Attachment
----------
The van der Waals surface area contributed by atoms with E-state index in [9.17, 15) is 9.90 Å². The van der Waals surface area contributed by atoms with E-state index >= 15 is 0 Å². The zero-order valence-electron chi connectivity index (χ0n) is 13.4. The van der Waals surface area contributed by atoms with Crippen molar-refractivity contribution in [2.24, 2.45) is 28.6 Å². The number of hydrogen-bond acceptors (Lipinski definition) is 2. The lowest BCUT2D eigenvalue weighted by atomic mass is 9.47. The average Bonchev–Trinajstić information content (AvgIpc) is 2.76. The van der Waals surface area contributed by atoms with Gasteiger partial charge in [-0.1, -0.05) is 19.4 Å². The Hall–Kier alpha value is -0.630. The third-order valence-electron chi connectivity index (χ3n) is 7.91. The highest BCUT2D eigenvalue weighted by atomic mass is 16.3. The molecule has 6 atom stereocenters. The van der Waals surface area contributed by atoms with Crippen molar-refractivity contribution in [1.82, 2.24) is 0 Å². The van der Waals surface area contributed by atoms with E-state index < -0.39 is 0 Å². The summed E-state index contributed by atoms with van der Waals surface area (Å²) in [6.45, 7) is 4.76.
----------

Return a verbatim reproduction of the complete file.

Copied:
The van der Waals surface area contributed by atoms with E-state index in [9.17, 15) is 9.90 Å². The van der Waals surface area contributed by atoms with E-state index >= 15 is 0 Å². The zero-order valence-electron chi connectivity index (χ0n) is 13.4. The van der Waals surface area contributed by atoms with Crippen molar-refractivity contribution in [2.24, 2.45) is 28.6 Å². The number of hydrogen-bond acceptors (Lipinski definition) is 2. The lowest BCUT2D eigenvalue weighted by atomic mass is 9.47. The average Bonchev–Trinajstić information content (AvgIpc) is 2.76. The van der Waals surface area contributed by atoms with Gasteiger partial charge in [-0.1, -0.05) is 19.4 Å². The Hall–Kier alpha value is -0.630. The third-order valence-electron chi connectivity index (χ3n) is 7.91. The highest BCUT2D eigenvalue weighted by atomic mass is 16.3. The molecule has 6 atom stereocenters. The van der Waals surface area contributed by atoms with Crippen molar-refractivity contribution in [1.82, 2.24) is 0 Å². The van der Waals surface area contributed by atoms with E-state index < -0.39 is 0 Å². The summed E-state index contributed by atoms with van der Waals surface area (Å²) in [6.45, 7) is 4.76.